Tuesday, 18 December 2007 15:27
Live from Rochester, NY
The Miz & John Morrison v. Shannon Moore & Jimmy Wang Yang
This is a non-title rematch of what probably was the best ECW match in a couple of months. Moore tried for three quick covers with a variety of cradles on Miz. Moore then worked in a couple of arm drags and a drop kick on Morrison. Wang tagged in and went right to a rest hold before hitting what I only can describe as a double tilt-a-whirl hip toss which led Tazz to drop Ted Arcidi’s name (basically the Mark Henry of 1986, except he was only around for months while Henry’s been around for over a decade?!). A double baseball slide missed for the faces as the sold on the floor as the match went to break. The heels got the heat on Yang during the break, but Moore received a hot tag shortly thereafter. It defeats the purpose of the hot tag if you do not show the selling necessary to make it mean something. Moore did his thing for a minute or so before Miz, the illegal man, shoved him off the top rope. The heels held the advantage until Moore connected with a dropkick onto an airborne Morrison to lead to another hot tag. Miz then did a fine job bumping for Yang who hit a plancha onto Miz. Morrison and Moore followed that with successive baseball slides. Moore hit a corkscrew moonsault onto Morrison outside while Miz got a near fall on Yang inside. We then had the classic piece of heel miscommunication leading toYang hitting a moonsault for the win.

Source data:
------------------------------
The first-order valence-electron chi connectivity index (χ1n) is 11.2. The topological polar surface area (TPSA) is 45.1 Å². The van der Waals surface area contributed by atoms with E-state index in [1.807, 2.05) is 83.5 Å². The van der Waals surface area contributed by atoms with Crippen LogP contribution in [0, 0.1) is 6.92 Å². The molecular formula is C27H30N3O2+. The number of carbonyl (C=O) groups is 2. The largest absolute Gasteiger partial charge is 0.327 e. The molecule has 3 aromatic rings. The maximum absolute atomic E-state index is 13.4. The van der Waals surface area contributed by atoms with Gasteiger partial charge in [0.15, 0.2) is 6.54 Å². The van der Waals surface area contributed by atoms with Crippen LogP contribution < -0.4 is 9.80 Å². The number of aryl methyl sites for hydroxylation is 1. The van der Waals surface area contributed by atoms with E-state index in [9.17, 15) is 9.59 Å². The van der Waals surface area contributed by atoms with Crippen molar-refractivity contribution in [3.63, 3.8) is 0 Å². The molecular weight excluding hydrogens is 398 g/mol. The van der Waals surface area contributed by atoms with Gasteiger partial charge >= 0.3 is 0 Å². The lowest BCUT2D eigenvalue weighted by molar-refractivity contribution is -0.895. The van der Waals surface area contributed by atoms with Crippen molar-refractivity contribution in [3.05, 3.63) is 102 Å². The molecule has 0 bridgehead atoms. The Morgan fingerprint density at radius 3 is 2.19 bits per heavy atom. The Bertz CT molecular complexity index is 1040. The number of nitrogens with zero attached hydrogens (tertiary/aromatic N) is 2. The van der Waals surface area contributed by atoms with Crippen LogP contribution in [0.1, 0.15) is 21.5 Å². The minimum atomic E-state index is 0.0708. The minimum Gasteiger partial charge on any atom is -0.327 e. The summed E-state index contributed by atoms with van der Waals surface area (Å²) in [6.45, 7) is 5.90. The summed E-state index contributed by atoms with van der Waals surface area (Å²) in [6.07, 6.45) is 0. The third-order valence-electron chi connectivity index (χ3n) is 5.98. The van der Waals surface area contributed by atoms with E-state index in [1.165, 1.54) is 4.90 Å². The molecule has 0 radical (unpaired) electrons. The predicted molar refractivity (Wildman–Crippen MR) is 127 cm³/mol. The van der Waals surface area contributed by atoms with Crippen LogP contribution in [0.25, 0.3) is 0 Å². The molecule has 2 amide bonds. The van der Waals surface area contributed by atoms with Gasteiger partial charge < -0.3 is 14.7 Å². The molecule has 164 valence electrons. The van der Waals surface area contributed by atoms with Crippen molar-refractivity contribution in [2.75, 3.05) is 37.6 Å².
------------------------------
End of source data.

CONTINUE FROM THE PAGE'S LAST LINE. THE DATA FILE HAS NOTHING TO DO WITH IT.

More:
Moore & Yang (x) d. Miz (o) & Morrison, Pin, 12:36, ***.
Tazz was in the ring emceeing a contest between Shelton Benjamin and local job guy, Colin Delaney. Delaney is, I believe, actually Chikara worker Colin Olsen and he more promo time than most guys on the roster just to say it’s his first match.
Benjamin hit a T-bone suplex, head kick, and the power bomb into the buckle to start. He then finished with his leaping DDT. For a short squash, this was fairly effective as Delaney actually drew some empathy. After the match, Benjamin shouted his lame catch phrase over the microphone.
Shelton Benjamin d. Colin Delaney, Pin, 1:33, squash.
A Kofi Kingston vignette aired as he beat up a purse snatcher, off-camera once again.
Nunzio v. Kenny Dykstra
Nunzio was dressed as an elf. Dykstra hit Nunzio with a bag of candy canes early on and then went to ordinary brawling offense. Finally, Dykstra missed a charge but failed going for a tornado DDT and Dykstra won with a guillotine legdrop. This was a total nothing segment if I have ever seen one.
Dykstra d. Nunzio, Pin, 2:40, squash.
The Raw Rebound offered highlights of Ric Flair’s match and countout win over Umaga. They announced next week’s show is a best of ECW 2007 show.
CM Punk v. MVP